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Agree a hoist may be better choice for purely purpose of apartment living. Obviously when traveling you have other concerns such as packing to avoid damage etc, but in those cases plan on minimum of one hour.
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Old 05-09-18, 03:47 PM
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Ritchey Breakaway Tandem

My wife and I have one of these, and we love it. I am about 6'3" and my wife is about 5'6". Our frame is a Large. My regular road bike is a 61 ETT, so the bike is a little cramped for me, but it is still a pleasure to ride.

Ours is setup as a flat bar touring bike. Surly rack on the forks. Hope V4 brakes. SRAM 1X11 drive train. Spinnergy 700C Tandem wheels and Schwalbe 700C X 35 tires. All up, including riders and luggage we are carrying around 450 pounds, plus the weight of the bike.

The time to assemble depends on the degree of dis-assembly. Fully dis-assembled, meaning the brakes are off, the cranks are off, etc. and the bike is packed in the bags, I can put it back together in about an hour. A partial dis-assembly to pack in our car may take me 15 minutes. I have had to break it into 2 pieces to fit on Scottish Rail bike racks, and we can be back on the road in 5 minutes.

The bike has done a fair amount of local rides, and a couple of extended tours in the Scottish Highlands. It is stable at speeds even with the fork mounted luggage. The bike itself weighs about 40 pounds, so it is not a featherweight. We have ridden some cow trails with it, but it is not a great off road bike. On gravel roads, it is fine.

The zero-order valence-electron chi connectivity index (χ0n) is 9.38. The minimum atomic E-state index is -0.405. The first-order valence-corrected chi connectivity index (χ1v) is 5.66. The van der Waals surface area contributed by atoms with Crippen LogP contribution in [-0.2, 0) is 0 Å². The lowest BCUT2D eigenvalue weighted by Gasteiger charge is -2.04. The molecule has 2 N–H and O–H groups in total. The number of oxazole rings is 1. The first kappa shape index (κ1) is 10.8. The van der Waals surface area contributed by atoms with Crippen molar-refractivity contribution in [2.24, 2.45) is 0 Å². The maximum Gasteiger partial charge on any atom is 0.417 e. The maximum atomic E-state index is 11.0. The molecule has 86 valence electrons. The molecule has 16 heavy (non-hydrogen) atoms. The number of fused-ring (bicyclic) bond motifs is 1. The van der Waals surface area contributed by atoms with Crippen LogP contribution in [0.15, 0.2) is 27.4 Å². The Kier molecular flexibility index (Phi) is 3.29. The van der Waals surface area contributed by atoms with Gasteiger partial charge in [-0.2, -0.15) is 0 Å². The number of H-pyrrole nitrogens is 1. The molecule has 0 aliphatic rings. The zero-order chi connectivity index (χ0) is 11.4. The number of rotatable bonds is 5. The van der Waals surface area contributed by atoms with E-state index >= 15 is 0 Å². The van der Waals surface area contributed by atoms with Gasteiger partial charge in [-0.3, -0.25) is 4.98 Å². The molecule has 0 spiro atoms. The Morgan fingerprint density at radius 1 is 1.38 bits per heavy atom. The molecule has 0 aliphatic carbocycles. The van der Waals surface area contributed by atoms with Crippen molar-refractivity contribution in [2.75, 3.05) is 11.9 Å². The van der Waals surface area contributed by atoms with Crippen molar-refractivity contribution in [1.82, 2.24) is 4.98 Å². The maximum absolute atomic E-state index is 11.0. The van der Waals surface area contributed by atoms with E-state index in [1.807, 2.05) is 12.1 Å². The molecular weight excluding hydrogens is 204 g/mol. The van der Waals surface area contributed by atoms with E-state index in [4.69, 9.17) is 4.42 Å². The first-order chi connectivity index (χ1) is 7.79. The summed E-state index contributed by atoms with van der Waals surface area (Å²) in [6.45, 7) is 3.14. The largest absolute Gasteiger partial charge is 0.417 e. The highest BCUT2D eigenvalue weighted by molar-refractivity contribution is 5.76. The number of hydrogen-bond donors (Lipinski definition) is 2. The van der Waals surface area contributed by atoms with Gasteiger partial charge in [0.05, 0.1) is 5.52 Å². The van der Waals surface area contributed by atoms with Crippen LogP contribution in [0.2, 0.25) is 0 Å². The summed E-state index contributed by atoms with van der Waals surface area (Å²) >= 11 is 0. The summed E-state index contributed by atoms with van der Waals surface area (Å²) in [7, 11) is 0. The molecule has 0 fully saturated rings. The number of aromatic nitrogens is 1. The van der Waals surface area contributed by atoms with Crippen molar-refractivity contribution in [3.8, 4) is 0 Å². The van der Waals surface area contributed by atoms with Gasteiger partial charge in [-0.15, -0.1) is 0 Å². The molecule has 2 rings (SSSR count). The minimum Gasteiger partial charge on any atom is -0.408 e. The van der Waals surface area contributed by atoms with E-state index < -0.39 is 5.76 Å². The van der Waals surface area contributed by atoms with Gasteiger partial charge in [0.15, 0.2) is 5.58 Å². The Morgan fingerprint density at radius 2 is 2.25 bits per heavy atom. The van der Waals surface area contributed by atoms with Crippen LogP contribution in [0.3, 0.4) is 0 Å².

The brakes were a bit of a problem. I started off with the Hope E4 brakes, and they overheated badly when we needed to stop in a hurry on a steep downhill in Scotland. We had smoke pouring off the disks at 40 MPH on the speedometer. I replaced the E4 with the V4 and replaced the Hope rotors with Shimano Ice-tech. We have not had any further trouble. If you get one, do not skimp on the brakes.

I have not had any trouble adjusting the front chain tension. I did have trouble getting the GXP cranks to line up with the rear cluster. The rear hub needs to be a 135 mm, which is not a common size for modern tandems. Water bottles are not an issue for us. We can carry plenty on the rack.

It does indeed come apart and fit into a pair of airline legal bags: one for the frame and one for the wheels. It has even flown in a Twin Otter to the Isle of Barra airport in The Outer Hebrides, Scotland.
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Old 05-16-18, 09:02 PM
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I have a titaniun breakawat single and find it to be an outstanding ride.